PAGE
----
The Story of Moon (Charles, E5B)
Why do we have moon? Is it a banana? Yes! Is it. In long long ago, a curious boy live in the beach, to east was sea, to west is mountains. His name was Eric. Eric like to play, and he want to know where the moon came. He is smart, but he worried about it only have sun, don’t have a moon, so he go to the village to see the old man. Old man said that will all light, no dark, so bad, so he created a moon, he use a banana to below to the sky. And it is what the moon came from. 
















Why We Have a Moon (Eden, E5B)
Why do we have moon? Because long long ago sky don’t have. But many people play soccer. One day they play soccer again. But this time have one people kick the ball harderly, so the ball go to the sky. It a ball on the sky. And is turn to a moon, so we have a moon. 

Story of Wind (Vivian, E5B)
Long ago, there was a man. He want to make sky get out of the ground. So he use his hand to push the sky and stand on ground. Then he did it. But he dead. So his body become the mountain. He breath become the wind. 

Thursday, March 9, 2017

A New Year, A New Semester, and a New Covenant: the First O.S.F. of the Semester

Although classes have already been back in session for almost a month, tonight included the first O.S.F. gathering of second semester. Six students showed up, and although numbers were small, we were glad the kids that were there came!

Before the meat of the evening, Hannah led us in a game of charades/Pictionary. Whoever was up could choose to act out or draw whatever action was on the slip of paper that they'd drawn. Students and teachers alike took turns and joined in both guessing or acting/drawing. Everyone had fun guessing actions from doing homework to running and crying to falling down!




Then it was time for the topical part of the evening - New. Barb led, and she pointed out that we had started a new semester, and that back in January we'd celebrated Chinese New Year. She went on to explain that - excluding when it talks about new moons, new wine, and new grain/wheat - the Bible uses the word "new" twenty times. In both the Old and New Testament, the Bible talks about many things that God makes new. God is always the same. He has made new songs. He has made a new covenant, and through Jesus, He gives us new life and makes us new. He has given a new commandment: Love. He will make a new heaven and a new earth. God makes all things new. When we looked at those twenty verses and all the things that God makes new, one of the common ideas is that through Jesus God made a new covenant with us (His people).

This got us talking about: What is a covenant? What was the old covenant? What is the new covenant? 

A couple of the students had ideas about what a covenant is. They likened it to a promise or an agreement, but the answer that really stuck was Fred's. He said that a covenant is like a deal.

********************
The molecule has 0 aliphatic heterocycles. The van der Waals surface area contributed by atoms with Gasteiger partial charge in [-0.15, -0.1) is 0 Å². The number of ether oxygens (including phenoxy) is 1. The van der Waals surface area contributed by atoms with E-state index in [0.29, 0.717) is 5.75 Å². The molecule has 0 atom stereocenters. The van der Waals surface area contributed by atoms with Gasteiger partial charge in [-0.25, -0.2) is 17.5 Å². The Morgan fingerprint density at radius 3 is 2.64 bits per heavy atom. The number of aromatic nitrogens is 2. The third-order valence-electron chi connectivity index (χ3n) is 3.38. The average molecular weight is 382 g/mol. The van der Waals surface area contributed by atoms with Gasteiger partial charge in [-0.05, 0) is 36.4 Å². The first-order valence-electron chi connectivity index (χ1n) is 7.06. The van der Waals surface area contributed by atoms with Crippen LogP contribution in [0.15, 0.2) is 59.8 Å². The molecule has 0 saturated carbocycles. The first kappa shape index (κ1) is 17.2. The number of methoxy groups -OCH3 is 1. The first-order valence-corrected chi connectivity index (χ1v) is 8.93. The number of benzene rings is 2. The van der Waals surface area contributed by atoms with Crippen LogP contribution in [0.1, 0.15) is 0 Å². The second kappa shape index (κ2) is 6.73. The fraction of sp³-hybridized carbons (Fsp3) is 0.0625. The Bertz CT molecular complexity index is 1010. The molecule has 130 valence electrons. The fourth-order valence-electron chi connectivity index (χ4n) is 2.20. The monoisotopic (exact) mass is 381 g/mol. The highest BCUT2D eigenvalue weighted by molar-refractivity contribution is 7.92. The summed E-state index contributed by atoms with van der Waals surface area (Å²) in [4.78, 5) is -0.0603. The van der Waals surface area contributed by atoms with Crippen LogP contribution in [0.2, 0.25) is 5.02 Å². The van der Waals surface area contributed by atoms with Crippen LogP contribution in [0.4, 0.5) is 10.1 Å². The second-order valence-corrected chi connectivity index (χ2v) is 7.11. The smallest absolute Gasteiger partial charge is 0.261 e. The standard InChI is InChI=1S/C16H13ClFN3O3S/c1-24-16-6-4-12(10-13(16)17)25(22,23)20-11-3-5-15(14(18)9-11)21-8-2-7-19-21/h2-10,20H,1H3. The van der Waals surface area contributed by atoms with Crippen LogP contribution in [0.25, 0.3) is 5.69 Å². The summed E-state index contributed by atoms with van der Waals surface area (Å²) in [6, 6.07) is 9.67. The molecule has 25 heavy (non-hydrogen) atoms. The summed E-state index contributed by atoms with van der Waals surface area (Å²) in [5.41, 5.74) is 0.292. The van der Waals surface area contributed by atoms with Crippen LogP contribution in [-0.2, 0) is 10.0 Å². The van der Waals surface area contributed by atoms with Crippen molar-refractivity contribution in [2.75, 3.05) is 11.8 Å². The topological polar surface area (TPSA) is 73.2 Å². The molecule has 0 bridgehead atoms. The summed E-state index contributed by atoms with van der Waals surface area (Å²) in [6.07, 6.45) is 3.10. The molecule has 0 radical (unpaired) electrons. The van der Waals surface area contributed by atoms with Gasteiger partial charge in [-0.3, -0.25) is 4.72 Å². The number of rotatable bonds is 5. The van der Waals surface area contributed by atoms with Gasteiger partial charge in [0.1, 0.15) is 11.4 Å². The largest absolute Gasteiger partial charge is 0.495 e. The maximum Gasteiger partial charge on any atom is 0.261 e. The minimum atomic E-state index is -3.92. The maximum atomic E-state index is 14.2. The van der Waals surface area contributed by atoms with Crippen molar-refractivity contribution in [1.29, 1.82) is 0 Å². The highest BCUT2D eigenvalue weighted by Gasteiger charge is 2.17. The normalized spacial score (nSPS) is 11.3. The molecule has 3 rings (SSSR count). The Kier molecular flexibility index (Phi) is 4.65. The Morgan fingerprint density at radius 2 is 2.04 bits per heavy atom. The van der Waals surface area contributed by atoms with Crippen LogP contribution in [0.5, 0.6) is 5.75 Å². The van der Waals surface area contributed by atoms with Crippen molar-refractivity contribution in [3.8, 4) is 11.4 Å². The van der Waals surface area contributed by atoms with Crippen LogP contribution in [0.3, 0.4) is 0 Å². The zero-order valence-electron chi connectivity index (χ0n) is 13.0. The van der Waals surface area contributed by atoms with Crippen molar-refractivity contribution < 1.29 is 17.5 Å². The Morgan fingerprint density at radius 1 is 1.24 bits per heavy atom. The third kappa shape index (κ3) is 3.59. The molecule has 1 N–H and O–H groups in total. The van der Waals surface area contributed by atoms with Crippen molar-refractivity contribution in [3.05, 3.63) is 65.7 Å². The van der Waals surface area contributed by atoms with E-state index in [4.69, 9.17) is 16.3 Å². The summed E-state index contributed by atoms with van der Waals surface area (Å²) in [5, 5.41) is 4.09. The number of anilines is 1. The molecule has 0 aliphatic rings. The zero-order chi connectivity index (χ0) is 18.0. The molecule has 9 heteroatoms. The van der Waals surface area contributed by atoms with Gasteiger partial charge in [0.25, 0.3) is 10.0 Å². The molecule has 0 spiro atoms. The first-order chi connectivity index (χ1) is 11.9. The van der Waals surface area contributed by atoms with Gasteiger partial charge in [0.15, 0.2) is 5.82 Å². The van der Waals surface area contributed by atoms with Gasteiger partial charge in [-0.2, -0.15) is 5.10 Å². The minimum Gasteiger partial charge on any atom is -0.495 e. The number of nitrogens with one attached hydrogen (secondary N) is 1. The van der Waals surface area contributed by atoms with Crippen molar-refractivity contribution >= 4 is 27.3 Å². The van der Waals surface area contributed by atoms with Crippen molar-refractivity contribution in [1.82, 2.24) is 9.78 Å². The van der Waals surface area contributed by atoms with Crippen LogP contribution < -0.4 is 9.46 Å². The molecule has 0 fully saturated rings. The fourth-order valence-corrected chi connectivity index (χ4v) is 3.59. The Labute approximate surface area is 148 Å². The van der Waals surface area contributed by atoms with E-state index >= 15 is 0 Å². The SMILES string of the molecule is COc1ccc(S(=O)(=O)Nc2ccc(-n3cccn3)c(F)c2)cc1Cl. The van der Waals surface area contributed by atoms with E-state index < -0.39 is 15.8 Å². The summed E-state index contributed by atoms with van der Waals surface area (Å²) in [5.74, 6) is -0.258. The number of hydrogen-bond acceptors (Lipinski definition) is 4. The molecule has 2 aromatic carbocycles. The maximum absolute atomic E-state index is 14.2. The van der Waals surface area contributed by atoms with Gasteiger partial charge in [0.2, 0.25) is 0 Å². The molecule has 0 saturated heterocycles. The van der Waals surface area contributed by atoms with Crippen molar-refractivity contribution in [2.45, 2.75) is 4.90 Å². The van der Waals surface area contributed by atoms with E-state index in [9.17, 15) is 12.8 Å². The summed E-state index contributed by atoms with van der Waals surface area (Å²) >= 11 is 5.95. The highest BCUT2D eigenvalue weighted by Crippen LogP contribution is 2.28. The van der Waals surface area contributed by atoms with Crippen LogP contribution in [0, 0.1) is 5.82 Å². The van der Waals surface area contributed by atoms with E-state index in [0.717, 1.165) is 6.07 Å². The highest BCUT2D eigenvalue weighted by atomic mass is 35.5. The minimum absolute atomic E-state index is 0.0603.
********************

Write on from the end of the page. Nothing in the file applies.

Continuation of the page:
Once we'd established what a covenant is, we moved on to what the old covenant was. After all, for there to be a new covenant, there had to be an old covenant. Barb talked about the 10 Commandments that God had given Moses, and how God has promised to take care of, save, and provide for the people if they followed His commandments.

But therein lies the problem: no of us can keep those 10 Commandments perfectly. However, God loves us and He wants to save us and provide for us, so He found a way to establish a new covenant: Jesus.

In Jesus we find the new covenant. Through His perfect life, death on the cross, and resurrection we are reconciled to God. All we have to do is follow Jesus.


Saturday, March 4, 2017

Dear Taiwan... From, Wisconsin; Dear Wisconsin... From, Taiwan

Petrea and I served and taught together at C.E.L.A. My first year in Taiwan was her fourth year here. My second year in Taiwan was her first year teaching at a small Lutheran school in our home state of Wisconsin, and she has been teaching there ever since.

Almost, if not, every year since then, her class in Wisconsin and one of my classes in Taiwan have exchanged pen pal letters.


Usually, her students write first. Back in the beginning, we used to actually mail the letters, but we've since taken to using Google Docs and/or email to exchange them. (It's quicker).

This year, her students letters arrived in my inbox a week or so before our Chinese New Year holiday. The kids in Wisconsin wrote wonderful letters where they introduced themselves, talked about their families, and shared Jesus with my students!

This year, it was my CE1 (first graders) who received letters. In class we talked about WI (where their pen-pals are from), and then the students started working on their responses. Being first graders, their writing is still relatively basic, so many of the students opted to draw pictures to send along with their letters to illustrate things they wanted to share about themselves. Some of the students also drew pictures about Christmas, since they started working on their responses towards the beginning of January and Christmas was still fresh in their minds.




With the holiday break and winter camp falling shortly after the letters arrived from Wisconsin, it took us a little while here in Taiwan to get the responses written and emailed back to the States. But, the kids finished their letters last week, and I got them all typed up with pictures added this week and emailed back to the States.

It's a neat experience for the kids! And for years now different groups of students have enjoyed hearing from Petrea's class on the other side of the world in Wisconsin. :)